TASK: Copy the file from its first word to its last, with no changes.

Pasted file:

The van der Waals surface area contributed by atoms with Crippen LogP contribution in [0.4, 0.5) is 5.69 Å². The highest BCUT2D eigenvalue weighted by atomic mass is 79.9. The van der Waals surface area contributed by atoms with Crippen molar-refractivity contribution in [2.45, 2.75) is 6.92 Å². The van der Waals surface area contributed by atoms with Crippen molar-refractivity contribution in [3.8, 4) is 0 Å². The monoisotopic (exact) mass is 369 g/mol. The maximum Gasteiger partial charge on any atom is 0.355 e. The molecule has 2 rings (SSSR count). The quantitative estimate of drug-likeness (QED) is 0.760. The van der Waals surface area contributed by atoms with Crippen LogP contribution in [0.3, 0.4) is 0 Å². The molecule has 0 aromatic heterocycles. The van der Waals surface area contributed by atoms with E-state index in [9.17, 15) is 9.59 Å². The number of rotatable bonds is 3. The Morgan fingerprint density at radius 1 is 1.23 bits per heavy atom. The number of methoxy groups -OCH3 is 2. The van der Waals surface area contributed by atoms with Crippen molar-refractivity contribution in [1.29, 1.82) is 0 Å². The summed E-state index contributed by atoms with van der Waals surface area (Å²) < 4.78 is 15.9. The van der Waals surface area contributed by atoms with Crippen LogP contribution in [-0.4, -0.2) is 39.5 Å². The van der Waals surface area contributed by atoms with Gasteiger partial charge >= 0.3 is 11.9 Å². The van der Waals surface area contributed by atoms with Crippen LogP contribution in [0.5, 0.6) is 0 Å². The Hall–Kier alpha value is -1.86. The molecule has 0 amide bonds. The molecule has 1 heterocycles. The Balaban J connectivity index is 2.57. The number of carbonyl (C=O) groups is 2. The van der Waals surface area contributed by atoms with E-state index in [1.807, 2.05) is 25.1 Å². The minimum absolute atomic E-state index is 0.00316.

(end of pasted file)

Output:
The van der Waals surface area contributed by atoms with Crippen LogP contribution in [0.4, 0.5) is 5.69 Å². The highest BCUT2D eigenvalue weighted by atomic mass is 79.9. The van der Waals surface area contributed by atoms with Crippen molar-refractivity contribution in [2.45, 2.75) is 6.92 Å². The van der Waals surface area contributed by atoms with Crippen molar-refractivity contribution in [3.8, 4) is 0 Å². The monoisotopic (exact) mass is 369 g/mol. The maximum Gasteiger partial charge on any atom is 0.355 e. The molecule has 2 rings (SSSR count). The quantitative estimate of drug-likeness (QED) is 0.760. The van der Waals surface area contributed by atoms with Crippen LogP contribution in [0.3, 0.4) is 0 Å². The molecule has 0 aromatic heterocycles. The van der Waals surface area contributed by atoms with E-state index in [9.17, 15) is 9.59 Å². The number of rotatable bonds is 3. The Morgan fingerprint density at radius 1 is 1.23 bits per heavy atom. The number of methoxy groups -OCH3 is 2. The van der Waals surface area contributed by atoms with Crippen molar-refractivity contribution in [1.29, 1.82) is 0 Å². The summed E-state index contributed by atoms with van der Waals surface area (Å²) < 4.78 is 15.9. The van der Waals surface area contributed by atoms with Crippen LogP contribution in [-0.4, -0.2) is 39.5 Å². The van der Waals surface area contributed by atoms with Gasteiger partial charge >= 0.3 is 11.9 Å². The van der Waals surface area contributed by atoms with Crippen LogP contribution in [0.5, 0.6) is 0 Å². The Hall–Kier alpha value is -1.86. The molecule has 0 amide bonds. The molecule has 1 heterocycles. The Balaban J connectivity index is 2.57. The number of carbonyl (C=O) groups is 2. The van der Waals surface area contributed by atoms with E-state index in [1.807, 2.05) is 25.1 Å². The minimum absolute atomic E-state index is 0.00316.